Rob wrote earlier about how members of the University of North Dakota Administration were joining the Friday #WalkForChange march at UND to demonstrate their full support for tolerance through censorship. The march, as you may recall, is in response to T-Shirts worn by “participants” (some of whom may, as we are finding out, be students from other campuses such as NDSU) at the UND Springfest last weekend. These T-Shirts depicted an image of a Native American (which looks more like the decals on the side of North Dakota Highway Patrol vehicles than the recently retired Fighting Sioux logo used by UND) drinking from a beer bong with the words “Siouxper Drunk”.
These shirts, unarguably, were in extremely poor taste and downright ignorant. But they are also most definitely an example of that protected speech our campuses claim to embrace. Well, except if they don’t agree with it or it otherwise doesn’t fit their narrative.
Colleges also strive to be a haven of non-violence, going so far as to craft and enforce to the letter ridiculous policies on “weapons” like fencing foils. The NDSU Fencing Team for example, due to the mindless interpretation of policy by the college administration, cannot practice fencing or possess foils on campus because foils have been deemed weapons. Never mind these “weapons” are little more than a car antennae. Apparently, symbolic violence is a good enough reason to ban the club from campus. UND has similar policies which can be found here.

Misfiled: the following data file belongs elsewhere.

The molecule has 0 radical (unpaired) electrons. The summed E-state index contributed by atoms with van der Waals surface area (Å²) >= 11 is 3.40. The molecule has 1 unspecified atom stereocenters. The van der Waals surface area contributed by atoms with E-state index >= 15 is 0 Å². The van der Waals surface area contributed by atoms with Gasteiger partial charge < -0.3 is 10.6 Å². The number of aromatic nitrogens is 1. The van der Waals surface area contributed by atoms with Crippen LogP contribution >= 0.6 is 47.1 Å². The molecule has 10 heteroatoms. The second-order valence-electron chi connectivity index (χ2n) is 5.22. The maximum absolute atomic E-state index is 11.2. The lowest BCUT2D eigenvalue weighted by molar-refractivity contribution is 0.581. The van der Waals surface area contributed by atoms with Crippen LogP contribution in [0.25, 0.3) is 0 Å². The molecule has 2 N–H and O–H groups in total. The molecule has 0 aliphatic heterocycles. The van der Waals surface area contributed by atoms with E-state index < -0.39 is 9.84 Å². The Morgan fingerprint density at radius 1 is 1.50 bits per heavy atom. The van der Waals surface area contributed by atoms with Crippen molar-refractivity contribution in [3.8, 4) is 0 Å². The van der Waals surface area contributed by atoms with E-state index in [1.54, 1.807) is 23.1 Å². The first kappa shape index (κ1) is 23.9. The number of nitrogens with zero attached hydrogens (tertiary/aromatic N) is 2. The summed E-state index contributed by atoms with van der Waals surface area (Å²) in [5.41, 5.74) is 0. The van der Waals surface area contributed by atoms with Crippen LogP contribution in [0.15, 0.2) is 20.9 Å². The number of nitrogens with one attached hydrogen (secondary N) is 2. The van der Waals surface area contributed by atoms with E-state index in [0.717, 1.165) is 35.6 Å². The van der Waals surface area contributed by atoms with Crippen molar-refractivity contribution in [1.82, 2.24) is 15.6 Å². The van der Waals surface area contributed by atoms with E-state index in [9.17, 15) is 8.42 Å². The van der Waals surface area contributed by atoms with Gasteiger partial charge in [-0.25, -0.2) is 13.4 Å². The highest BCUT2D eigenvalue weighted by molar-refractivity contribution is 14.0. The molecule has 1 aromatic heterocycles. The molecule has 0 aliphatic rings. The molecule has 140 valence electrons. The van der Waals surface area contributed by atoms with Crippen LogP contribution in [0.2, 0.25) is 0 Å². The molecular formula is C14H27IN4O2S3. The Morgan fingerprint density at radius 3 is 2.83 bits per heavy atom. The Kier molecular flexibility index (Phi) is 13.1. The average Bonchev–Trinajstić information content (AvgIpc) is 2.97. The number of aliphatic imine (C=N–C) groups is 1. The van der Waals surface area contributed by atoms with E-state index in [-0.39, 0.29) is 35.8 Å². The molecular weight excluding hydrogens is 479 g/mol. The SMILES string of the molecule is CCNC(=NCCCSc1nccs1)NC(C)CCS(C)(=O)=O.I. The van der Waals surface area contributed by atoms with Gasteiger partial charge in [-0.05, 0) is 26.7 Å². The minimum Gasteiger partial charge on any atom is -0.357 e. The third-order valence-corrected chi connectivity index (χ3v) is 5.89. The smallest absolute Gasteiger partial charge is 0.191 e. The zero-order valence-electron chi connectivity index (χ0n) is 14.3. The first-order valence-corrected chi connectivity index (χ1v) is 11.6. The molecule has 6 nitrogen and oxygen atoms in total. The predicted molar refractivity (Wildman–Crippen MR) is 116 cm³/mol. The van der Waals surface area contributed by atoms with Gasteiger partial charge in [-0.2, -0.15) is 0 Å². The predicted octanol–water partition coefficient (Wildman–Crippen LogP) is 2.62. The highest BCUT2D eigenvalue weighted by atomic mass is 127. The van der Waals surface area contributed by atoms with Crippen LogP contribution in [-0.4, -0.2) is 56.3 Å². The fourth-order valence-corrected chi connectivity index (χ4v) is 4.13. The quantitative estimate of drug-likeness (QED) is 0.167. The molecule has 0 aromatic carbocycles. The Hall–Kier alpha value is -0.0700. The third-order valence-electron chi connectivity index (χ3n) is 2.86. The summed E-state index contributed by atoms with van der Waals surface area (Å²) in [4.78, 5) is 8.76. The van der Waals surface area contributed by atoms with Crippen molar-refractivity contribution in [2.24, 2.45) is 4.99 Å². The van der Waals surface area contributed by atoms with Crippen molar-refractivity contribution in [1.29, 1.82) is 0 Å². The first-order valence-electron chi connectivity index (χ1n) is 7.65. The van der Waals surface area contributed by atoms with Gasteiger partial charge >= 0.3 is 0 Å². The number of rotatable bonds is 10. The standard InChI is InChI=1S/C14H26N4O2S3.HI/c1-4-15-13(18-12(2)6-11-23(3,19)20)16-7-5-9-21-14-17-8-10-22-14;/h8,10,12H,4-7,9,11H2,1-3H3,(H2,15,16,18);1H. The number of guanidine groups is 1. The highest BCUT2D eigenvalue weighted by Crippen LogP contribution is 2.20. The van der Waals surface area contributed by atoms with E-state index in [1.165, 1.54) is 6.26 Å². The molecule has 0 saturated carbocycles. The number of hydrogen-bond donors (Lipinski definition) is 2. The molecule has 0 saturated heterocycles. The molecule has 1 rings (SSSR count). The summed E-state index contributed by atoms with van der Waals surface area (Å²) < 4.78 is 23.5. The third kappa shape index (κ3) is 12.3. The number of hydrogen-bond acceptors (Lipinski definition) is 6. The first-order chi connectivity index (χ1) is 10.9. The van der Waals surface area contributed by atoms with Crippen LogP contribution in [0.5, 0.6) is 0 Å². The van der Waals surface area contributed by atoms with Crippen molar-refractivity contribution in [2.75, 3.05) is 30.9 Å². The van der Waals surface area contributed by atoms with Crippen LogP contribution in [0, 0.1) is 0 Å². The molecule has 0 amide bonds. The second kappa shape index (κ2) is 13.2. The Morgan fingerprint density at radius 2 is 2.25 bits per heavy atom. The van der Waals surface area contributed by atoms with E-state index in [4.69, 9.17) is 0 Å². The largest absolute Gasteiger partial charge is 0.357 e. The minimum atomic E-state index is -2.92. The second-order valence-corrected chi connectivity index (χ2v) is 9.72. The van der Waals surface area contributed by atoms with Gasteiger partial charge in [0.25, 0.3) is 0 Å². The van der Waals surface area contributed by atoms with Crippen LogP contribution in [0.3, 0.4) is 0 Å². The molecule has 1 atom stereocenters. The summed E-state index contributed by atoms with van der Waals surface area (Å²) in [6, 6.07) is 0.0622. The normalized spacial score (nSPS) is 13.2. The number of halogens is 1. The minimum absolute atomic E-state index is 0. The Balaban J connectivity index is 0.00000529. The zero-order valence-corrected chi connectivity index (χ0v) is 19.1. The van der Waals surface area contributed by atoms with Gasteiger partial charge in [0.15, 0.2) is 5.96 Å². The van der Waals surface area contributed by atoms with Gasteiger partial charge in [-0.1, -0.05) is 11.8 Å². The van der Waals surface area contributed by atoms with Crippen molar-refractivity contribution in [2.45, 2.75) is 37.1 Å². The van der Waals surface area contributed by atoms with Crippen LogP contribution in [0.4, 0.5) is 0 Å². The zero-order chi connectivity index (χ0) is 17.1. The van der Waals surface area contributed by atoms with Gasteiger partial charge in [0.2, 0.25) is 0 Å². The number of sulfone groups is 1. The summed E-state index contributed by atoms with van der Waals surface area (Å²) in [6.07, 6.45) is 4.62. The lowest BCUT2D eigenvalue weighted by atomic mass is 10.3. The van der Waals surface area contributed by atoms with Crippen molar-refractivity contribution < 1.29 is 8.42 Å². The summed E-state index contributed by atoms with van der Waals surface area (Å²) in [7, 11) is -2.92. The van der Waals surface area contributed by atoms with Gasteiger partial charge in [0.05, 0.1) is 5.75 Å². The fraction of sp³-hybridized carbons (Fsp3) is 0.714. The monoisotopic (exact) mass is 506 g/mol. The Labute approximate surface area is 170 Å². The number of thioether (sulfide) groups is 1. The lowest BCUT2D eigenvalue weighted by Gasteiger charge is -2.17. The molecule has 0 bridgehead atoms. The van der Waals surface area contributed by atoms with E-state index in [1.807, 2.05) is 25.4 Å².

So what happens when a UND Professor and her daughter, who happens to be a UND Law School student, advocate violence in response to the UND Springfest T-Shirts — even if the violence could be construed as a joke or sarcasm? This isn’t a hypothetical. The below was posted to the #WalkForChange Facebook event page by Holly Annis (the law school student) with a ringing endorsement by her mother, Lucy Ganje (the professor):
According to the policy linked above, such words could be deemed menacing, which is “…knowingly frightening or attempting to frighten another person through threats of imminent and serious harm”; or terrorizing, which is to “… threaten to commit an act of violence and/or to threaten to commit an act that would endanger another person’s life.”
After all, such words must be taken seriously even if the utterers claim it was only in jest. Had any other student, especially one supporting the Fighting Sioux name, written them on Facebook (even with the qualifier “prefer” such as above), it would not be surprising if the full force of UND Administration would come down on them like a ton of term papers.
But, in this instance UND’s own policy doesn’t fit their narrative, so it will likely be ignored.
All kidding aside, it is hard to take seriously the concerns of people like Ganje and Annis when their own words are at crossed purposes to what they claim to support.